First, let me preface this entry with the disclaimer that anyone living in (or who has ever lived in) West Africa will find this a bit ridiculous.
Second, I feel perfectly comfortable saying that, unequivocally, the Liberian adaptation of the everyday handshake and a round of applause ... just plain rocks, and it needs to be shared with those who haven't yet experienced it.
The Liberian handshake is one of the cultural goodies you find right as you step off the plane. It's a full arm process that involves the following:
1 - grasp the hand of your counterpart:
2 - slide into a thumb-to-thumb grip:
3 - pull back to clutch the finger tips of your counterpart:
4 - release with a loud snap of the middle fingers:
Note that the handshake can be abbreviated by jumping straight from the quick hand shake to the snap.
Perhaps the best thing about this handshake, and the fact that I found most surprising, is that it is uniformly universal, throughout much of West Africa, at least. Just as you would snap fingers with your neighbor, or doorman, or local "ground pea" (peanuts are called ground peas) vendor... you would also snap fingers with a County Superintendent (the equivalent of a state governor), a Senator, Minister, or... well, I'm unsure as to whether you would initiate a snap after a handshake with President Ellen.... But you would definitely be exceedingly flattered if she did so with you.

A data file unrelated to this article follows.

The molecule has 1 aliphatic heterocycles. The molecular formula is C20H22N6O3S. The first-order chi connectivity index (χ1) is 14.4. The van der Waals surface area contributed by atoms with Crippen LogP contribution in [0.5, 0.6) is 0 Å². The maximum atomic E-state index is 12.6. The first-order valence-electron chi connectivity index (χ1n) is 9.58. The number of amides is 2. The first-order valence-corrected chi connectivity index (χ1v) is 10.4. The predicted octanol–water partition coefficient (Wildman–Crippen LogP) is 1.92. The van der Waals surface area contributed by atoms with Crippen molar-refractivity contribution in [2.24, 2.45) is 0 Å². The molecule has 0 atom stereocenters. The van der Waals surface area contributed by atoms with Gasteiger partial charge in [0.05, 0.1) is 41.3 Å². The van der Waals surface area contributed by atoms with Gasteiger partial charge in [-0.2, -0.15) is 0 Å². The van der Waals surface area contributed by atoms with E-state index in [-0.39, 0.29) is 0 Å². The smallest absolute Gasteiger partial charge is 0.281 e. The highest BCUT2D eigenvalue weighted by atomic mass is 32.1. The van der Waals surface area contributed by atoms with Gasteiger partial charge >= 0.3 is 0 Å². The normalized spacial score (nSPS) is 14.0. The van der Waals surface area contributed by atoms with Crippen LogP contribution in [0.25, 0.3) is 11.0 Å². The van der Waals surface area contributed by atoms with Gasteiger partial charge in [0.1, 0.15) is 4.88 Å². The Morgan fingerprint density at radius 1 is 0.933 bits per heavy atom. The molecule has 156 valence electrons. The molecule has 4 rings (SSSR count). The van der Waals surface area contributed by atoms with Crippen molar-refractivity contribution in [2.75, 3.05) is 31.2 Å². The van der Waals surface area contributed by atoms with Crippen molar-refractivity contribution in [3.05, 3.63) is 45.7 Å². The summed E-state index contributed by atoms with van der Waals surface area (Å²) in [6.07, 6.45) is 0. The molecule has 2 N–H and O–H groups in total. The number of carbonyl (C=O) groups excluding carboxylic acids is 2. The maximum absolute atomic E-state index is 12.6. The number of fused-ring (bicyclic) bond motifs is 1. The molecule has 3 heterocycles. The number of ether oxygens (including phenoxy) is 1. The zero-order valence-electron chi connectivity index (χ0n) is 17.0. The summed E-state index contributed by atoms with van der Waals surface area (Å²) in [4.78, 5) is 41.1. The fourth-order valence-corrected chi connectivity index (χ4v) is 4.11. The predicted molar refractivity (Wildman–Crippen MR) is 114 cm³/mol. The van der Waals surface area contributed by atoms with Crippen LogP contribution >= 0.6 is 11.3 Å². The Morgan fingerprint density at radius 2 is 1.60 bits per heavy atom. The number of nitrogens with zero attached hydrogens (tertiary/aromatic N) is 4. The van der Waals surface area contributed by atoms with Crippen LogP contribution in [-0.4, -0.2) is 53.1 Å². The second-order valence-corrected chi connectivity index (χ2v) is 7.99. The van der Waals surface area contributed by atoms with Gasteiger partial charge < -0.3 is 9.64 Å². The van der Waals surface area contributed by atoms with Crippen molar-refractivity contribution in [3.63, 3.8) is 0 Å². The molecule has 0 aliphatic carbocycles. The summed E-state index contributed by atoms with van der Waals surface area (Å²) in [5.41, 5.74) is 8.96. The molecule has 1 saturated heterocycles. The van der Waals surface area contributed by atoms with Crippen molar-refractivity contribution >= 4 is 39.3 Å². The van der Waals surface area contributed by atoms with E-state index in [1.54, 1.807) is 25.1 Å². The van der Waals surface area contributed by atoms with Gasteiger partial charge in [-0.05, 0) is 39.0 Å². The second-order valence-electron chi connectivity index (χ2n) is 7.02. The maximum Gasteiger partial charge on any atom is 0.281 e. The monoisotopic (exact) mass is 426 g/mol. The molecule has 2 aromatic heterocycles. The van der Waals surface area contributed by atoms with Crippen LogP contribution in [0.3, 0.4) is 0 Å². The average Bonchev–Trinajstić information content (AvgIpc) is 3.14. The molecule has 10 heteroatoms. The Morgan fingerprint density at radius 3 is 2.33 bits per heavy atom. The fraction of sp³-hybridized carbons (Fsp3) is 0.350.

The Liberian applause is equally awesome - and it, too, is a bit of a production (notice the pattern of dramatic performances).
As I've seen it observed, among the crowd there is typically an applause leader. This person takes it upon him or herself to call everyone's attention. Then, slowly, and quietly at first, he or she rubs his/her hands together. As the energy builds the leader calls out the person for whom the commendation is intended, thanks them for whatever it is they did, counts out a series of claps which the crowd follows - then "pushes" or "tosses" the good energy to the person receiving the applause. This you have to see to fully appreciate. The below clip is from a recent employee appreciation outing to Barnes Beach (just southeast of Monrovia).